Have you ever tried a sweet, salty, savoury, flakey, tubular, pie-shaped, puff, filo, or some other forms of Italian pastries filled with cream or topped with cheese. Whether it's cannoli, zeppole, sfogliatella, struffoli, bombolone or pizelle for breakfast, an afternoon espresso break or an after dinner dessert - pastries in Italy are simple yet luxurious. With just a little flour, yeast, egg, salt, sugar and lots of kneading, rolling, flattening, baking or frying you can have an incredibly tasty Italian delight.
Is it the pastry shell or is it the cream filling that makes a cannoli an Italian favourite that is known and loved well, around the world. A comforting little tube of goodness, cannoli is a traditionally Sicilian, hard-shell, pastry shaped into a tube, flavoured with marsala or amaretto, filled with sweet, creamy ricotta, lemon, and orange. The pastry shell is fried so that it becomes a hard-shell, solid vehicle for the most delicious creamy treat inside. Cannoli is clearly, a dessert pastry dusted with an icing-sugar finish because just a little more sweetness can’t be wrong.
This Neapolitan treat is a sort of doughnut made by rolling a flattened puff pastry dough that has been coated in butter and then rolled into layers. There is a curled variety is most common and the dough is baked until ridges form and the little pocket can be filled – most commonly with lemon zest, sweet orange ricotta, cream, almond paste or candied fruit and often decorated with a sweet cherry.
Struffoli is yet another Neopolitan favourite – a little ¾ inch sweet honey ball of fried dough, common at celebrations of all kinds in the north of Italy. Zeppoli is a much bigger honey ball of fried dough at a cool 10 inches in diameter. It is the much bigger cousin of Struffoli originating from Sardinia. Perhaps also a cousin to cannoli, zeppoli is filled with sweet cream and adorned with a candied cherry rather than the powdered sugar common to the Zeppoli.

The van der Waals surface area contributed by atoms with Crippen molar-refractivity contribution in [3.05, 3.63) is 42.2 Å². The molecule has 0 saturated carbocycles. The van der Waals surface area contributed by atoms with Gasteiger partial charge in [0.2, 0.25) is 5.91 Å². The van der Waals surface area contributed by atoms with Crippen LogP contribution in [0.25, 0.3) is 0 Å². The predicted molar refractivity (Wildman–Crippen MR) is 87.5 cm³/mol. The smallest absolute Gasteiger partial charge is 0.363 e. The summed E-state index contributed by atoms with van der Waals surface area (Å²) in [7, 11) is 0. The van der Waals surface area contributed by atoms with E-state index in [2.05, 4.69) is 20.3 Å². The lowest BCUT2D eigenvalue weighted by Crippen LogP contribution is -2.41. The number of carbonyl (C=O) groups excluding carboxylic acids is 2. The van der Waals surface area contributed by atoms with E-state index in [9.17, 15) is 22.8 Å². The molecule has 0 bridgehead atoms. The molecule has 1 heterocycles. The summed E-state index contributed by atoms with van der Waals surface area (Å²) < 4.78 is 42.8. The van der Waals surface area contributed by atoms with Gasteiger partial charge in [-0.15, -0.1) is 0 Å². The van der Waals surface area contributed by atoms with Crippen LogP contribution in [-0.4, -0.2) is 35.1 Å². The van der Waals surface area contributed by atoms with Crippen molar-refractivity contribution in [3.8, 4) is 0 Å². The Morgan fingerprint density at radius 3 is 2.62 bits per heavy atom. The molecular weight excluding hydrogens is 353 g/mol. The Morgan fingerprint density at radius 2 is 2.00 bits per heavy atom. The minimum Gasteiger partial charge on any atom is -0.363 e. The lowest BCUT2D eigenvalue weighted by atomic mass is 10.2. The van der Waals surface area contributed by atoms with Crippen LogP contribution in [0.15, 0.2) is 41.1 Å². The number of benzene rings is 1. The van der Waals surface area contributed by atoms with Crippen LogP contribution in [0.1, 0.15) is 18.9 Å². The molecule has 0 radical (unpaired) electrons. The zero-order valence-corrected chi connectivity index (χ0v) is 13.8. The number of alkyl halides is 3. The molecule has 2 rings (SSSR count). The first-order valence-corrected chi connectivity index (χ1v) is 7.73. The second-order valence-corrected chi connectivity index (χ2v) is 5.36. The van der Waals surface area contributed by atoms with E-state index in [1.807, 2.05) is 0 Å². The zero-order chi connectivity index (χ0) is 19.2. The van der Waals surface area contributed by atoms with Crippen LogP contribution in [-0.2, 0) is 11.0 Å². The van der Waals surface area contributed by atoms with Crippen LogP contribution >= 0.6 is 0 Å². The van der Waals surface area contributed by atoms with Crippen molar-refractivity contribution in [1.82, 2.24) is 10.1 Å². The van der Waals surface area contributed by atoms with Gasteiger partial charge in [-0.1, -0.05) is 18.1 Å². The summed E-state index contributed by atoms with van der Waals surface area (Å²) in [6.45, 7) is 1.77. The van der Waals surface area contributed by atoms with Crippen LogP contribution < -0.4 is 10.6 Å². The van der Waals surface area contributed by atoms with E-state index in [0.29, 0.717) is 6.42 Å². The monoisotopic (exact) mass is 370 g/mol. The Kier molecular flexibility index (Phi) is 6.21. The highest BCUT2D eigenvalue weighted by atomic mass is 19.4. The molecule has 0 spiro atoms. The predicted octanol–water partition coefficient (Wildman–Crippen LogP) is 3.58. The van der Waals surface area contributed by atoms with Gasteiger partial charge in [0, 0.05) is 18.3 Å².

Popular in Rome and the region of Tuscany the bombolone is a sweet, soft, yeast donut similar to a jelly-filled or Boston cream because of its gooey and sweet filling. A bombolone is a tasty little calorie bomb that got its name from its appearance – resembling a bomb or a grenade. You might find these top-filled doughnuts at the beach in Tuscany – filled with chocolate, cream or marmalade. For a gooey bombolone hot from the oven, join the Florentines who have made this the way to do it when it comes to bombolone – they like it hot.
Truly a cookie, made with pastry dough batter, this crisp, round wheel of sweetness is made in an iron, held over a hot burner. It is a traditional food in high celebrations such as Christmas, Easter, and weddings and can often be seen, in its birthplace – Southern Italy - eaten as a dessert sandwich, filled with cannoli cream.
Eat it for breakfast, enjoy it as a mid-morning treat with a latte or as an after-dinner dessert, Italian pastries and very tasty and plentiful here, and you can enjoy them every day or at special celebrations all over the country and finding the real thing is worth the journey.